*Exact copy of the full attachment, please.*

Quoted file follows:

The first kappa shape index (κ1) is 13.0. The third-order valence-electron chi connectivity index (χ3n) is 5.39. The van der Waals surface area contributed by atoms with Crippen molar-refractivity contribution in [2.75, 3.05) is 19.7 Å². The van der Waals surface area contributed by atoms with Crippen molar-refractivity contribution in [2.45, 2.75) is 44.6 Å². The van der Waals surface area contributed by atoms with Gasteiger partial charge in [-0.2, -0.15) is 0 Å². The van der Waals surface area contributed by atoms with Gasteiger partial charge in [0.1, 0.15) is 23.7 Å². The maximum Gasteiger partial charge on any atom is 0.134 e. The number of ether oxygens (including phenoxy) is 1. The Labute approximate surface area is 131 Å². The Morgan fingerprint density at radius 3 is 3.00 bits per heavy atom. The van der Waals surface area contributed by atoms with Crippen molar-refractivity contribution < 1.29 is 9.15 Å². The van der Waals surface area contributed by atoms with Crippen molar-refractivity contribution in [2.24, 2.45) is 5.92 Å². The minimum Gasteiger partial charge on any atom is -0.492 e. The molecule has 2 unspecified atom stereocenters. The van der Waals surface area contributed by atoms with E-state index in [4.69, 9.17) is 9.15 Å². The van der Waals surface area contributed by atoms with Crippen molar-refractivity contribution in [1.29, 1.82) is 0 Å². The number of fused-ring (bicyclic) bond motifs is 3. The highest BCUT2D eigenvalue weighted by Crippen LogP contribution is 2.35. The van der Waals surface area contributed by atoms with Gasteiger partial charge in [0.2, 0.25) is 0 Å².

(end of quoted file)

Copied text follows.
The first kappa shape index (κ1) is 13.0. The third-order valence-electron chi connectivity index (χ3n) is 5.39. The van der Waals surface area contributed by atoms with Crippen molar-refractivity contribution in [2.75, 3.05) is 19.7 Å². The van der Waals surface area contributed by atoms with Crippen molar-refractivity contribution in [2.45, 2.75) is 44.6 Å². The van der Waals surface area contributed by atoms with Gasteiger partial charge in [-0.2, -0.15) is 0 Å². The van der Waals surface area contributed by atoms with Gasteiger partial charge in [0.1, 0.15) is 23.7 Å². The maximum Gasteiger partial charge on any atom is 0.134 e. The number of ether oxygens (including phenoxy) is 1. The Labute approximate surface area is 131 Å². The Morgan fingerprint density at radius 3 is 3.00 bits per heavy atom. The van der Waals surface area contributed by atoms with Crippen molar-refractivity contribution < 1.29 is 9.15 Å². The van der Waals surface area contributed by atoms with Crippen molar-refractivity contribution in [2.24, 2.45) is 5.92 Å². The minimum Gasteiger partial charge on any atom is -0.492 e. The molecule has 2 unspecified atom stereocenters. The van der Waals surface area contributed by atoms with E-state index in [4.69, 9.17) is 9.15 Å². The van der Waals surface area contributed by atoms with Crippen molar-refractivity contribution in [1.29, 1.82) is 0 Å². The number of fused-ring (bicyclic) bond motifs is 3. The highest BCUT2D eigenvalue weighted by Crippen LogP contribution is 2.35. The van der Waals surface area contributed by atoms with Gasteiger partial charge in [0.2, 0.25) is 0 Å².